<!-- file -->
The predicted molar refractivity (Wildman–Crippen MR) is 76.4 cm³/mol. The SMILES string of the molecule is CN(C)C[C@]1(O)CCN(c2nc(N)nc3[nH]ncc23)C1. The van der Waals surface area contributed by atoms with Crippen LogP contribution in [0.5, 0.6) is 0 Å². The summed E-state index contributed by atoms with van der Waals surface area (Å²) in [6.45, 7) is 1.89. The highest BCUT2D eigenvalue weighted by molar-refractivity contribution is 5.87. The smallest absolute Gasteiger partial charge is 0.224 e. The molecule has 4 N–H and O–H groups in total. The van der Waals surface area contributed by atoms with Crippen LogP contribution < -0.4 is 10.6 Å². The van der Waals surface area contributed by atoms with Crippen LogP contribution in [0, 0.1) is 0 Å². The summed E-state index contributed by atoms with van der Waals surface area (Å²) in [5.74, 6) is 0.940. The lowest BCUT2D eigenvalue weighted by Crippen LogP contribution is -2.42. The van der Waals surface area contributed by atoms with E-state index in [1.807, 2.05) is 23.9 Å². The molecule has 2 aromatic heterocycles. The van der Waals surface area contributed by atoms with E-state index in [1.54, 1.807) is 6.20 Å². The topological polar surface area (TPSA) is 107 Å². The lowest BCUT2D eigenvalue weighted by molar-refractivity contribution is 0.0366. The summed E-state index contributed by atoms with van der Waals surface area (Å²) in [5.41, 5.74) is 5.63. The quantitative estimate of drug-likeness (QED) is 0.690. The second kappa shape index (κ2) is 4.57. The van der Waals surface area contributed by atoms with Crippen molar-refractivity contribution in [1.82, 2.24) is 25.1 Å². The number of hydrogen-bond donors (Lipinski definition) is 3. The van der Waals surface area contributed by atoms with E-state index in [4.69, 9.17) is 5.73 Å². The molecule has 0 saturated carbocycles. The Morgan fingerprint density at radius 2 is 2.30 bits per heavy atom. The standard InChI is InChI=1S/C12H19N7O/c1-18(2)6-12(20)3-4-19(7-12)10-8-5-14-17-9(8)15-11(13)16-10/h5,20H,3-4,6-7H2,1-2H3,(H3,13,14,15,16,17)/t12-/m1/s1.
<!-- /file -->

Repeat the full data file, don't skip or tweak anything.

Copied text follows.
The predicted molar refractivity (Wildman–Crippen MR) is 76.4 cm³/mol. The SMILES string of the molecule is CN(C)C[C@]1(O)CCN(c2nc(N)nc3[nH]ncc23)C1. The van der Waals surface area contributed by atoms with Crippen LogP contribution in [0.5, 0.6) is 0 Å². The summed E-state index contributed by atoms with van der Waals surface area (Å²) in [6.45, 7) is 1.89. The highest BCUT2D eigenvalue weighted by molar-refractivity contribution is 5.87. The smallest absolute Gasteiger partial charge is 0.224 e. The molecule has 4 N–H and O–H groups in total. The van der Waals surface area contributed by atoms with Crippen LogP contribution < -0.4 is 10.6 Å². The van der Waals surface area contributed by atoms with Crippen LogP contribution in [0, 0.1) is 0 Å². The summed E-state index contributed by atoms with van der Waals surface area (Å²) in [5.74, 6) is 0.940. The lowest BCUT2D eigenvalue weighted by Crippen LogP contribution is -2.42. The van der Waals surface area contributed by atoms with E-state index in [1.807, 2.05) is 23.9 Å². The molecule has 2 aromatic heterocycles. The van der Waals surface area contributed by atoms with E-state index in [1.54, 1.807) is 6.20 Å². The topological polar surface area (TPSA) is 107 Å². The lowest BCUT2D eigenvalue weighted by molar-refractivity contribution is 0.0366. The summed E-state index contributed by atoms with van der Waals surface area (Å²) in [5.41, 5.74) is 5.63. The quantitative estimate of drug-likeness (QED) is 0.690. The second kappa shape index (κ2) is 4.57. The van der Waals surface area contributed by atoms with Crippen molar-refractivity contribution in [1.82, 2.24) is 25.1 Å². The number of hydrogen-bond donors (Lipinski definition) is 3. The van der Waals surface area contributed by atoms with E-state index in [4.69, 9.17) is 5.73 Å². The molecule has 0 saturated carbocycles. The Morgan fingerprint density at radius 2 is 2.30 bits per heavy atom. The standard InChI is InChI=1S/C12H19N7O/c1-18(2)6-12(20)3-4-19(7-12)10-8-5-14-17-9(8)15-11(13)16-10/h5,20H,3-4,6-7H2,1-2H3,(H3,13,14,15,16,17)/t12-/m1/s1.